Being able to locate the pressure relief valve on your water heater is important. It’s the part of the machine which prevents the Temperature and Pressure from climbing to dangerous levels, which is why it’s sometimes called the T&P valve. Occasionally testing the valve or at least knowing what to look out for in case it’s the cause of any issues could save you a lot of pain and worry.
What Does the Valve Look Like?
The squat ‘T’ shape of these metallic valves reminds some people of the head of a garden hose. One end is attached to the water heater. The end opposite to that has a knob or lever which could be used to manually open the valve. A pipe comes out of the third end.
Where Can I Find It?
No matter what kind of water heater you have, the pressure valve will be located either on the top or side of the unit. Most likely, it will be near the electric supply or hot water output tube.
Don’t confuse it with the drain valve, which is used to empty the water out of the heater. The T&P valve should be the only faucet with a long tube coming out of it and pointing down. That is the discharge pipe.
How Does It Work?
Most T&P valves are calibrated to automatically open if the heater’s internal pressure exceeds 150 psi or if the temperature exceeds 210℉. This prevents the unit from exploding. When the valve opens, hot air and water go down the discharge tube. If you notice the valve leaking or warm water pooling around your heater, consider calling a plumber. Most plumbers recommend replacing the valves at least every two years.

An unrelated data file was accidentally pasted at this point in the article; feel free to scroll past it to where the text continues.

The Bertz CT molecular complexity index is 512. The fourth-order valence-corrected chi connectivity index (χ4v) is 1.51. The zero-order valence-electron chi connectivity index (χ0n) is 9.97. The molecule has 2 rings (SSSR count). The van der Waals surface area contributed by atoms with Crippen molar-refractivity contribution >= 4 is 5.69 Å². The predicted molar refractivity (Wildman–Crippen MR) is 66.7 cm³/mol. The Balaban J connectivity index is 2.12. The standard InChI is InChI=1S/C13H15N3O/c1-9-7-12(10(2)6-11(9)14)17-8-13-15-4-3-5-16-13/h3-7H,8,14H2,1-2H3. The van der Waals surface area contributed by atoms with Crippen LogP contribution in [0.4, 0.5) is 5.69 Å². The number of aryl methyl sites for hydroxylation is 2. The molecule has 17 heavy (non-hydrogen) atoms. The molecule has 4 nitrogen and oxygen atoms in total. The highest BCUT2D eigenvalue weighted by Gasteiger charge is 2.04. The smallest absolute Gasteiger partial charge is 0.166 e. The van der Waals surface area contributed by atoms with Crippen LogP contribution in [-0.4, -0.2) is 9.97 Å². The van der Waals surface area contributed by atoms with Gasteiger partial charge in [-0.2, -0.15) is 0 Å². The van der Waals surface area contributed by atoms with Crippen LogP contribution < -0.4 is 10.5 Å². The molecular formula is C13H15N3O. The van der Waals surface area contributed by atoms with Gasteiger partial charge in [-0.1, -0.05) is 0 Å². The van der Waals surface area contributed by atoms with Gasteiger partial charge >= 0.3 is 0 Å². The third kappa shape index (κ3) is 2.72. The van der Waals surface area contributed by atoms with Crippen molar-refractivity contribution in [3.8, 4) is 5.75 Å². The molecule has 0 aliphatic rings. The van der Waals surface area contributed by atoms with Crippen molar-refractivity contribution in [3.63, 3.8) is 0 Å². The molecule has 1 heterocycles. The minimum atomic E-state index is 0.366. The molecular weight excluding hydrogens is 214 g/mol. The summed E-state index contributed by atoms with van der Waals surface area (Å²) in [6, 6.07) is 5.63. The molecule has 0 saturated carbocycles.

You could also opt to test it on your own before calling a plumber. Take care to wear protective clothing like closed-toed shoes and gloves. Placing a bucket under the discharge pipe, you could manually open the valve by using its knob/lever. Wait for about three seconds and abruptly let go of the handle. If it fails to shut itself off completely, it is likely broken.
With these guidelines you shouldn’t have to hunt out your water heater’s user manual for the pressure relief valve. Replacing a relief valve can be a tricky procedure best left to the professionals. If you live in the Triangle area and want help from professionals with four generations of experience call Acme Plumbing at (919) 688-1348.